by Marilyn Freund
As everyone who lives in the Bay Area knows, September is the finest month of the year. On a particularly beautiful Saturday, warm and languid, we headed up to Guerneville, that hotbed of new wineries and gourmet restaurants. (Is west Sonoma County the rural version of gentrification?)
We had been invited to visit Sabor Mexicano, an organic farm owned by Jorge Saldana, farmer, chef, and restaurateur. Bay Area Green Tours, which had organized the afternoon, runs a variety of fascinating tours centered on sustainability, green businesses, and environmental responsibility. They call Sabor Mexicano “our special farm,” and after visiting, I can see why.
We arrived about 3pm and were greeted by Marissa LaMagna of Bay Area Green Tours and our warm and gracious host, Jorge Saldana. Saldana grew up in Mexico and fell in love with the Bay Area while here visiting relatives. He opened Cancun, his first restaurant, in Berkeley in 1991. Tlaloc, in San Francisco, followed in 2000. He always wanted to grow his own produce, and when he found this property just outside Guerneville, he knew it was the perfect place.
After a brief overview of the farm (130 acres, purchased in 2005, right next door to Armstrong Redwoods State Park), our group of twenty started with a tour at the Colonel Armstrong farmhouse. Built in 1872, it’s a lovely old building that sits on a small hill overlooking an outdoor eating area and the gardens. At the moment, however, it is in the midst of being renovated, with all the chaos that entails.
Why show this work-in-progress to guests? Because in keeping with Saldana’s environmental philosophy, all the renovations are being done with recycled or green materials. The original redwood siding has been repurposed on the interior walls, the insulation is organic, there will be a gray water system, and heat will be provided by a heat pump system. There will be both an herb and a botanical garden. (In this time of drought, it’s nice to know that all the water used on the farm comes from a natural spring on the property.)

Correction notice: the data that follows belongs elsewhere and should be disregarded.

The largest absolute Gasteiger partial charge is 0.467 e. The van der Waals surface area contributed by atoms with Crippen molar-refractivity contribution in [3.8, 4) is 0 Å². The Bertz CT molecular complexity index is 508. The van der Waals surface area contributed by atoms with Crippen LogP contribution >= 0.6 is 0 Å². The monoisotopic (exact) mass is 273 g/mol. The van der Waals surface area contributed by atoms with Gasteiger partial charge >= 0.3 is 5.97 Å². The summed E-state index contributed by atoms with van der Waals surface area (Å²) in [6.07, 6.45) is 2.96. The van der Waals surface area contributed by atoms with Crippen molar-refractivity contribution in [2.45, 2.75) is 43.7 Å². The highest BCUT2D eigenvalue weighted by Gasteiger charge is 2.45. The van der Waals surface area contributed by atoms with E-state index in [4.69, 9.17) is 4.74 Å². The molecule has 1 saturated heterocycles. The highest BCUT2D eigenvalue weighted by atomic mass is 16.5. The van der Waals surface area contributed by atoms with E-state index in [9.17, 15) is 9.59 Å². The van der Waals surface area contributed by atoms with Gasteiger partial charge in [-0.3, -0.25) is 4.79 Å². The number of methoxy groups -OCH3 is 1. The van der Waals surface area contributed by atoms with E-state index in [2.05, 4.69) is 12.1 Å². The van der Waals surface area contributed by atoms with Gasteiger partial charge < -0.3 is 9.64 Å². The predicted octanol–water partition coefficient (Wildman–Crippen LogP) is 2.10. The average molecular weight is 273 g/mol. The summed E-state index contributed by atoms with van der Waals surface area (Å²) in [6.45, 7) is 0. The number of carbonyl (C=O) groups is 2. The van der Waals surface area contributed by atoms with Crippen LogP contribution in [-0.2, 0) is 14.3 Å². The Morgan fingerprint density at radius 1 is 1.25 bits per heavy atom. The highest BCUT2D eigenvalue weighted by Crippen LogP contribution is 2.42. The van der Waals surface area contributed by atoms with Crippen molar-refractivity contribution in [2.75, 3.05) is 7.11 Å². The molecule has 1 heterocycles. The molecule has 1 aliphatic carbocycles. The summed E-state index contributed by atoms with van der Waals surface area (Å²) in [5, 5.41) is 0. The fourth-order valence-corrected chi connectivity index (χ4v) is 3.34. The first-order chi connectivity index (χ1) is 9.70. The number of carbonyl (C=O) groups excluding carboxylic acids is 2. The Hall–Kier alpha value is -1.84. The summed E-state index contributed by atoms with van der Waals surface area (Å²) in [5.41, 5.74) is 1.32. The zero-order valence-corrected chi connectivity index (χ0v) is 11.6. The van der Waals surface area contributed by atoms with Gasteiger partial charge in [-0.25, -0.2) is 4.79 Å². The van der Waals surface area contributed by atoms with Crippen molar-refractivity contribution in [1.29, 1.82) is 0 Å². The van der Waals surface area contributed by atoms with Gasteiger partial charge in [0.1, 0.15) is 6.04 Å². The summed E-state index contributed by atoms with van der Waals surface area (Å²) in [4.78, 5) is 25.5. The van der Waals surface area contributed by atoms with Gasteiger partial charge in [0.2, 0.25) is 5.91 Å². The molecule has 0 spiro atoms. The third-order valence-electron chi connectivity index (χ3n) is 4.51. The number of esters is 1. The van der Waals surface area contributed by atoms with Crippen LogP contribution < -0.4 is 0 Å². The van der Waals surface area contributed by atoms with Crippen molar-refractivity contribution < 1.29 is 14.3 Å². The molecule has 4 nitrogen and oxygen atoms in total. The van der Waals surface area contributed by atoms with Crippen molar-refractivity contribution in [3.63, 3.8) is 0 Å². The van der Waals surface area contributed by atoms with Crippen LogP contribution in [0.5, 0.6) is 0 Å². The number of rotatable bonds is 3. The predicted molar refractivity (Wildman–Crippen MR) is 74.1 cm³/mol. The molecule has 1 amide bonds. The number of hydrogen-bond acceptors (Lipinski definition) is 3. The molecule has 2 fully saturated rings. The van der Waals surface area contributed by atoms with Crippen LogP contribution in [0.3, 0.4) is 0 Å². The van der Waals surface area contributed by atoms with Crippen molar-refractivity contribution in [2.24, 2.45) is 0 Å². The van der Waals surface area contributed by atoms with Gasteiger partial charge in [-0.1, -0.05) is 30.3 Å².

Saldana’s eyes shine as he describes what the house will look like when the work is done next spring. (I’m quite familiar with this remodeler’s fervor, having done several major projects of our own. You can imagine the finished product and want to communicate your vision to others.) It will have six bedrooms, a large kitchen (guests may gather produce and fresh eggs for their meals), a spacious common area and a wide front porch on which to sit and gaze out at the view. It’s easy to imagine having a morning mug of coffee on that veranda, or spending hours with a good book, or hanging out with friends for evening cocktails and a rousing game of Cards Against Humanity.
Next year Saldana plans to build some individual cabins scattered around the property and an open-air platform that can be used for yoga, meditation and dance.
His ultimate vision is to create an ideal venue for events, workshops, retreats, and weddings, as well as an enticing getaway for any group of friends or family. Fife Creek runs through the lush redwood and fir forest, as do numerous hiking trails. There’s a commercial kitchen on site that can host cooking classes or be rented for an event if needed. With advance notice, you can even arrange for a Temazcal ritual steam bath based on traditional Mexican healing methods. I know from experience that it can be difficult to find a property that will sleep 10-12, let alone one this lovely with so many activities readily available.